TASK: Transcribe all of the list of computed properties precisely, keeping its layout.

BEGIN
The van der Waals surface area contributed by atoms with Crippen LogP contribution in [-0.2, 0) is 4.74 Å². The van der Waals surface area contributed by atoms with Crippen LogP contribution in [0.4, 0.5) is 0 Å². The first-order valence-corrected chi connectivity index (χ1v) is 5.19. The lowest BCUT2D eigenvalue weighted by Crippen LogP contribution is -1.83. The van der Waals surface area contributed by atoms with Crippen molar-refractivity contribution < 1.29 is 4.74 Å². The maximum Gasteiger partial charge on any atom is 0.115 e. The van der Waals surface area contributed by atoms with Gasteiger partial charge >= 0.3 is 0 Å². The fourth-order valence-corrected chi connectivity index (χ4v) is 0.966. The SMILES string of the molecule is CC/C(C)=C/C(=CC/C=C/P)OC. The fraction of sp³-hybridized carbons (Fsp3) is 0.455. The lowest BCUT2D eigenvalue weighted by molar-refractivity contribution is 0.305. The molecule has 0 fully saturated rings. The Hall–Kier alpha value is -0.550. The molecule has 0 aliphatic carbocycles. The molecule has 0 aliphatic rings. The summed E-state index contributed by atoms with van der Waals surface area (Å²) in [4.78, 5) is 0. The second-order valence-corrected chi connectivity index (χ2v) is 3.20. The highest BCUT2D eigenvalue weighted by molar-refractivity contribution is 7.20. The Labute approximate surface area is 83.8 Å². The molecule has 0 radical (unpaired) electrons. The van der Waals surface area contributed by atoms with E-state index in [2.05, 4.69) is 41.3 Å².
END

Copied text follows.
The van der Waals surface area contributed by atoms with Crippen LogP contribution in [-0.2, 0) is 4.74 Å². The van der Waals surface area contributed by atoms with Crippen LogP contribution in [0.4, 0.5) is 0 Å². The first-order valence-corrected chi connectivity index (χ1v) is 5.19. The lowest BCUT2D eigenvalue weighted by Crippen LogP contribution is -1.83. The van der Waals surface area contributed by atoms with Crippen molar-refractivity contribution < 1.29 is 4.74 Å². The maximum Gasteiger partial charge on any atom is 0.115 e. The van der Waals surface area contributed by atoms with Gasteiger partial charge >= 0.3 is 0 Å². The fourth-order valence-corrected chi connectivity index (χ4v) is 0.966. The SMILES string of the molecule is CC/C(C)=C/C(=CC/C=C/P)OC. The fraction of sp³-hybridized carbons (Fsp3) is 0.455. The lowest BCUT2D eigenvalue weighted by molar-refractivity contribution is 0.305. The molecule has 0 fully saturated rings. The Hall–Kier alpha value is -0.550. The molecule has 0 aliphatic carbocycles. The molecule has 0 aliphatic rings. The summed E-state index contributed by atoms with van der Waals surface area (Å²) in [4.78, 5) is 0. The second-order valence-corrected chi connectivity index (χ2v) is 3.20. The highest BCUT2D eigenvalue weighted by molar-refractivity contribution is 7.20. The Labute approximate surface area is 83.8 Å². The molecule has 0 radical (unpaired) electrons. The van der Waals surface area contributed by atoms with E-state index in [2.05, 4.69) is 41.3 Å².